National Arbitration Forum




Pride Studios Inc. v. Global Access

Claim Number: FA0802001154068



Complainant is Pride Studios Inc. (“Complainant”), represented by Chad Belville, of Chad Belville, Attorney at Law, Arizona, USA.  Respondent is Global Access (“Respondent”), represented by Maria Bergsten, of Renova, Ltd., Spain.




The domain names at issue are <> and <>, registered with Pty Ltd.



The undersigned certifies that he has acted independently and impartially and to the best of his knowledge has no known conflict in serving as Panelist in this proceeding.


Dennis A. Foster as Panelist.



Complainant submitted a Complaint to the National Arbitration Forum electronically on February 27, 2008; the National Arbitration Forum received a hard copy of the Complaint on February 29, 2008.


On February 28, 2008, Pty Ltd. confirmed by e-mail to the National Arbitration Forum that the <> and <> domain names are registered with Pty Ltd. and that the Respondent is the current registrant of the names. Pty Ltd. has verified that Respondent is bound by the Pty Ltd. registration agreement and has thereby agreed to resolve domain-name disputes brought by third parties in accordance with ICANN’s Uniform Domain Name Dispute Resolution Policy (the “Policy”).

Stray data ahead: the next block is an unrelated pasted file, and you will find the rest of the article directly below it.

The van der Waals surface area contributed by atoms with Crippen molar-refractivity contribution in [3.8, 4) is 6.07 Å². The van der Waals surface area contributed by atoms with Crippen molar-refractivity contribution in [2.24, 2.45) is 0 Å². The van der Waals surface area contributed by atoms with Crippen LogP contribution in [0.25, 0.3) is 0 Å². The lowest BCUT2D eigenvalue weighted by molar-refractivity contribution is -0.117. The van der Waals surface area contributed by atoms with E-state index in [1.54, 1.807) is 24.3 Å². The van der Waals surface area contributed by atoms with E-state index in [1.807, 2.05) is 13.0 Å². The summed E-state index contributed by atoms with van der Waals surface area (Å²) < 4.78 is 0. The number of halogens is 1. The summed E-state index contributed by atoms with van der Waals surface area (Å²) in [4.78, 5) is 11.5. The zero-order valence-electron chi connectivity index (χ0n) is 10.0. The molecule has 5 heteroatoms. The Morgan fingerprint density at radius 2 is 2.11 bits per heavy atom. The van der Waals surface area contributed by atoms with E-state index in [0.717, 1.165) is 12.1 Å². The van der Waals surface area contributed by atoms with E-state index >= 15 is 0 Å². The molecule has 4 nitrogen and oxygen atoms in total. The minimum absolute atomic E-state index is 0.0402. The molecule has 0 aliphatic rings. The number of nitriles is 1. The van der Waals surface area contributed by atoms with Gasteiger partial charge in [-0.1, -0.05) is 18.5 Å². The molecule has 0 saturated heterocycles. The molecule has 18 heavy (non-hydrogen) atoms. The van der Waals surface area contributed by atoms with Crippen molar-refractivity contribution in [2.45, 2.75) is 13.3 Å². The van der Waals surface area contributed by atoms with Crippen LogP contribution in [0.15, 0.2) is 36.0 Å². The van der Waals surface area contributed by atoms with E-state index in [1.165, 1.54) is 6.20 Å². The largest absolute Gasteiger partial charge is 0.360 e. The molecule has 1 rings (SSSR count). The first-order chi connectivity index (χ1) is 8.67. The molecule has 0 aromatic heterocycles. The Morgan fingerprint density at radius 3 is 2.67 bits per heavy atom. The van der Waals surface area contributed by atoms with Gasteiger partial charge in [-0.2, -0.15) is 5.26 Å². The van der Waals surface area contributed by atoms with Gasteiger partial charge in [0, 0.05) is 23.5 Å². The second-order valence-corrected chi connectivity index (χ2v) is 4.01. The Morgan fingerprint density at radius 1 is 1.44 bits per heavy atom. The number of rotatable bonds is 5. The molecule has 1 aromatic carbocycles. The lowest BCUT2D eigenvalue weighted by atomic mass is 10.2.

On March 12, 2008, a Notification of Complaint and Commencement of Administrative Proceeding (the “Commencement Notification”), setting a deadline of April 1, 2008 by which Respondent could file a Response to the Complaint, was transmitted to Respondent via e-mail, post and fax, to all entities and persons listed on Respondent’s registration as technical, administrative and billing contacts, and to and by e-mail.


A timely Response was received and determined to be complete on April 1, 2008.


On April 7, 2008, pursuant to Complainant’s request to have the dispute decided by a single-member Panel, the National Arbitration Forum appointed Dennis A. Foster as Panelist.



Complainant requests that the domain names be transferred from Respondent to Complainant.



A. Complainant


- Complainant registered the domain names, <> and <>, in May and September 2002, respectively, as online services allowing Internet users to pay for the opportunity to view young men engaged in sexual experiences.